This document is available in two formats: this web page (for browsing content) and PDF (comparable to original document formatting). To view the PDF you will need Acrobat Reader, which may be downloaded from the Adobe site. For an official signed copy, please contact the Antitrust Documents Group.

UNITED STATES DISTRICT COURT
SOUTHERN DISTRICT OF NEW YORK



UNITED STATES OF AMERICA,    

                  Plaintiff,

v.

VISA U.S.A., INC., VISA INTERNATIONAL
CORP. and MASTERCARD INTERNATIONAL     
INCORPORATED,

                  Defendants.


|
|
|
|
|
|
|
|
|
|
|
|
|
|         
COUNSEL FOR DFT(S): underlined check marks
PLTFF PRO SE: _____
DFT. PRO SE: ______
DATE: 8/17/00
BY: illegible initials

98 Civ. 7076 (BSJ)

Opinion and Order

BARBARA S. JONES
UNITED STATES DISTRICT JUDGE

Discover seeks to intervene in this action because it believes that its interests in this case align closely with the interests of consumers and merchants. It argues that unless it is permitted to intervene, those interests will not be fully and accurately reflected in the evidentiary record before the Court. Discover seek intervention as of right, pursuant to Federal Rule of Civil Procedure 24(a), and, in the alternative, by permission of the Court pursuant to Federal Rule of Civil Procedure 24{b). For the reasons set forth below, the motion to intervene is denied.

I.

To qualify for intervention as of right under Rule 24(a)(2), an applicant must demonstrate that: (1) it has an interest relating to the subject of the action; (2) it is so situated that the disposition of the action may as a practical matter impair or impede its ability to protect its interest; and (3) its interest is not adequately represented by existing parties. See. Fed. R. Civ. P. 24(a)(2); Restor-A-Dent Dental Labs. Inc. v. Certified Alloy Prods.. Inc.. 725 F.2d 871, 874 (2d Cir. 1984); In re Ivan F. Boesky Sees. Litigation. 129 F.R.D. 89, 94 (S.D.N.Y. 1990).

While Discover undoubtedly has an interest relating to the subject of the action, in government antitrust actions, courts have uniformly recognized that the government represents the public interest in competition, unless a private party makes an extraordinary showing to the contrary. See United States v. Bechtel Corp., 648 F.2d 660,666 (9th Cir.) cert. denied. 454 U.S. 1083 (1981); United States v. Associated Milk Producers. Inc.. 394 F. Supp. 29, affd, 534 F.2d 113, 117-18 (8th Cir.), cert. denied sub nom, National Farmers' Organization. Inc. v. United States. 429 U.S. 940 (1976). Intervention as of right has been recognized only where a showing of bad faith or malfeasance on the part of the Government has been made. See Associated Milk Producers, Inc., 534 F.2d at 117; United States v. Blue Chip Stamp Company. 272 F. Supp. 432, 438 (CD. Cal. 1967), aff'd per curiam sub nom. Thrifty Shoppers Scrip Co. v. United States, 389 US. 580 (1968) (applicant for intervention has burden of demonstrating "that the Government has not acted properly in the public interest."). Discover has made no such showing in this proceeding. To the extent that Discover seeks intervention to protect its private interests, Discover's interests as a competitor are not the subject of this case and Discover cannot seek intervention on this ground.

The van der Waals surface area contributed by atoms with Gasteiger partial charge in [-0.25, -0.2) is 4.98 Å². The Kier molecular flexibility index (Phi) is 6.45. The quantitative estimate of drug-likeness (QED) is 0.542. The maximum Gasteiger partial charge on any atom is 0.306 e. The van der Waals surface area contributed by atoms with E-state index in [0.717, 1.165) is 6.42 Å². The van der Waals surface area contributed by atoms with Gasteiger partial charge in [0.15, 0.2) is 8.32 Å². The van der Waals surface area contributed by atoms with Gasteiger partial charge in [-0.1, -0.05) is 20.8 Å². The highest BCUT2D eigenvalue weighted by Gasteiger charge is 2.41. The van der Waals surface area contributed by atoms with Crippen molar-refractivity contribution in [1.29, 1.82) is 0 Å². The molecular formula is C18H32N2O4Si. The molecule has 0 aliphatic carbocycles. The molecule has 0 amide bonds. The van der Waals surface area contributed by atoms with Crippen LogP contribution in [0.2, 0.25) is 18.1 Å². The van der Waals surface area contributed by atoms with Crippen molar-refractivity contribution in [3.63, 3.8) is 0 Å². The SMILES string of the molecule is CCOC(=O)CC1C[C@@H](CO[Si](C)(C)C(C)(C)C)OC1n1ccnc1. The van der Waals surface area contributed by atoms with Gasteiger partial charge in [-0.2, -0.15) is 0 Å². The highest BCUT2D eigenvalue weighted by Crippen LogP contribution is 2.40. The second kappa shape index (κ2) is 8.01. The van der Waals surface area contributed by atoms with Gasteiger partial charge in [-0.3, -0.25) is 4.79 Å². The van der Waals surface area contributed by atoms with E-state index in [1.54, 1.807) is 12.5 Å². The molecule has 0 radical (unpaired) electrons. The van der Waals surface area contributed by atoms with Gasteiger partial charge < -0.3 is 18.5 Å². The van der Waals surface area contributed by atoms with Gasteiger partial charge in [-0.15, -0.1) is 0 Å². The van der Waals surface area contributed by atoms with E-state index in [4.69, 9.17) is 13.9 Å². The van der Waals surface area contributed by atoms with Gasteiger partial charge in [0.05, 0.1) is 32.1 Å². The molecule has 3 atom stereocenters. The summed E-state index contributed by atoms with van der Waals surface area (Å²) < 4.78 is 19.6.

Moreover, Discover's ability to protect these interests will not be impaired or impeded by the denial of intervention under Rule 24(a)(2). Discover seeks primarily to present to the Court its views on issues concerning the relief the United States is requesting in this case, and more specifically, the impact that relief may have on Discover. Any judgment entered on the United States' complaint in this case, however, would not impair Discover's ability to seek relief in a private antitrust action or otherwise to protect any legitimate interest adversely affected by anti-competitive conduct.

II.

This Court may permit intervention under Rule 24(b): (1) when a statute of the United States confers a conditional right to intervene; or (2) when an applicant's claim or defense and the main action have a question of law or fact in common. Under both prongs of this rule, in exercising our discretion we "must consider whether the intervention will unduly delay or prejudice the adjudication of the rights of the original parties." Fed. R. Civ. P. 24(b).

In United States v. Stroh Brewery Co., 1982-2 Trade Cas. (CCH)P 64,804 at 71, 960 (D.D.C. 1982), the court denied permissive intervention under Rule 24(b) because, "where there is no claim of bad faith or malfeasance... the potential for unwarranted delay and substantial prejudice to the original parties implicit in the proposed intervention clearly outweighs any benefit that may accrue therefrom."

I have precisely the foregoing concerns with respect to Discover in the instant action, namely, that to permit them the intervention they seek would "unduly delay or prejudice the adjudication of the rights of the original parties," Fed. R. Civ. P. 24(b), by imposing additional and unnecessary burdens- in the form of new discovery, evidence, and even legal issues-- on the resolution of the matter before me.

III.

In sum, I find that intervention pursuant to Rule 24 of the Federal Rules of Civil Procedure, either by right or by permission of the Court, is not appropriate in this proceeding. Accordingly, Discover's motion is denied and its Complaint is dismissed. Discover shall be permitted to make an amicus submission to this Court on the issue of remedies. Any such submission shall be due on or before September 22, 2000.

SO ORDERED:




_______________/s/________________
BARBARA S. JONES
UNITED STATES DISTRICT JUDGE



DATED:     New York, New York
                   August 17, 2000